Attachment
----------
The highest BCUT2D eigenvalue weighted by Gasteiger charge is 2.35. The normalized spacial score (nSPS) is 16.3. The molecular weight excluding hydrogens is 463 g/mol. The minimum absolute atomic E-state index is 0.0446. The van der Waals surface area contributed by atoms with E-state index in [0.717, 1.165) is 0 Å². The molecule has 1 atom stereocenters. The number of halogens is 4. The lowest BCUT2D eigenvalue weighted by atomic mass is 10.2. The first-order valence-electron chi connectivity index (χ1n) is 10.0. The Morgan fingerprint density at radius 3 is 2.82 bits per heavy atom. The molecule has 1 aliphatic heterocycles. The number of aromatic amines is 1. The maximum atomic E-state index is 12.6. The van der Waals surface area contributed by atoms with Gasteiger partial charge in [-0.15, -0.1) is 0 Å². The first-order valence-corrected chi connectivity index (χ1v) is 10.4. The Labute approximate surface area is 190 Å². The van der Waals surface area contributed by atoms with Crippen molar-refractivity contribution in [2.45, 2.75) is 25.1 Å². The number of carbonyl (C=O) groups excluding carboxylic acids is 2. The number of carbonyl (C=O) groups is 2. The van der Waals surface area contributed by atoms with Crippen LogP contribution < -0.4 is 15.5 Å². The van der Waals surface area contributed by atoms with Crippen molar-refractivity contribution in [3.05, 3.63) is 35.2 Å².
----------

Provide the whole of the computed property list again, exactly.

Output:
The highest BCUT2D eigenvalue weighted by Gasteiger charge is 2.35. The normalized spacial score (nSPS) is 16.3. The molecular weight excluding hydrogens is 463 g/mol. The minimum absolute atomic E-state index is 0.0446. The van der Waals surface area contributed by atoms with E-state index in [0.717, 1.165) is 0 Å². The molecule has 1 atom stereocenters. The number of halogens is 4. The lowest BCUT2D eigenvalue weighted by atomic mass is 10.2. The first-order valence-electron chi connectivity index (χ1n) is 10.0. The Morgan fingerprint density at radius 3 is 2.82 bits per heavy atom. The molecule has 1 aliphatic heterocycles. The number of aromatic amines is 1. The maximum atomic E-state index is 12.6. The van der Waals surface area contributed by atoms with Gasteiger partial charge in [-0.15, -0.1) is 0 Å². The first-order valence-corrected chi connectivity index (χ1v) is 10.4. The Labute approximate surface area is 190 Å². The van der Waals surface area contributed by atoms with Crippen molar-refractivity contribution in [2.45, 2.75) is 25.1 Å². The number of carbonyl (C=O) groups excluding carboxylic acids is 2. The number of carbonyl (C=O) groups is 2. The van der Waals surface area contributed by atoms with Crippen LogP contribution < -0.4 is 15.5 Å². The van der Waals surface area contributed by atoms with Crippen molar-refractivity contribution in [3.05, 3.63) is 35.2 Å².